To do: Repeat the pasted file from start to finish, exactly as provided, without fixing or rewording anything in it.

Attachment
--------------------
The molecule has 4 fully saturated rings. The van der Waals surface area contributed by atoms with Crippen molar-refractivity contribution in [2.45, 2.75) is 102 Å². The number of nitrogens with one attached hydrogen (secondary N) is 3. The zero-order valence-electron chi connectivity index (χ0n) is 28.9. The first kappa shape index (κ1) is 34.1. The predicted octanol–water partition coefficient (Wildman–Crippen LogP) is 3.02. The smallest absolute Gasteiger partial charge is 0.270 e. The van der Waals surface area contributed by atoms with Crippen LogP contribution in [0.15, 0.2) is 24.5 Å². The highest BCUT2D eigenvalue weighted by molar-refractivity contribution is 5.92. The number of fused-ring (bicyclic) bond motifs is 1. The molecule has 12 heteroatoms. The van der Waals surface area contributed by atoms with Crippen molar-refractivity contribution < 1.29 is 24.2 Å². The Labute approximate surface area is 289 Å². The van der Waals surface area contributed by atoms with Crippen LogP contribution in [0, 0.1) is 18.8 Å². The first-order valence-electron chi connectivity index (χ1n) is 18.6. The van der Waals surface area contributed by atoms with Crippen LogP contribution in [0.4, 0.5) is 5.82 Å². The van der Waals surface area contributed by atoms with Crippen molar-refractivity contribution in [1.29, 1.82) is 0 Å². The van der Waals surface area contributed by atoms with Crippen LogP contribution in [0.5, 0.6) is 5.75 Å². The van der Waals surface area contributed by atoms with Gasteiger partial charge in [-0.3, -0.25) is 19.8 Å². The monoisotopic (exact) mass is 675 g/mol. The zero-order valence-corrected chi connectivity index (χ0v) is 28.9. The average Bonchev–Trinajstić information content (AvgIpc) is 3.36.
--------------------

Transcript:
The molecule has 4 fully saturated rings. The van der Waals surface area contributed by atoms with Crippen molar-refractivity contribution in [2.45, 2.75) is 102 Å². The number of nitrogens with one attached hydrogen (secondary N) is 3. The zero-order valence-electron chi connectivity index (χ0n) is 28.9. The first kappa shape index (κ1) is 34.1. The predicted octanol–water partition coefficient (Wildman–Crippen LogP) is 3.02. The smallest absolute Gasteiger partial charge is 0.270 e. The van der Waals surface area contributed by atoms with Crippen LogP contribution in [0.15, 0.2) is 24.5 Å². The highest BCUT2D eigenvalue weighted by molar-refractivity contribution is 5.92. The number of fused-ring (bicyclic) bond motifs is 1. The molecule has 12 heteroatoms. The van der Waals surface area contributed by atoms with Crippen molar-refractivity contribution < 1.29 is 24.2 Å². The Labute approximate surface area is 289 Å². The van der Waals surface area contributed by atoms with Crippen LogP contribution in [0, 0.1) is 18.8 Å². The first-order valence-electron chi connectivity index (χ1n) is 18.6. The van der Waals surface area contributed by atoms with Crippen LogP contribution in [0.4, 0.5) is 5.82 Å². The van der Waals surface area contributed by atoms with Crippen molar-refractivity contribution in [1.29, 1.82) is 0 Å². The van der Waals surface area contributed by atoms with Crippen LogP contribution in [0.5, 0.6) is 5.75 Å². The van der Waals surface area contributed by atoms with Gasteiger partial charge in [-0.3, -0.25) is 19.8 Å². The monoisotopic (exact) mass is 675 g/mol. The zero-order valence-corrected chi connectivity index (χ0v) is 28.9. The average Bonchev–Trinajstić information content (AvgIpc) is 3.36.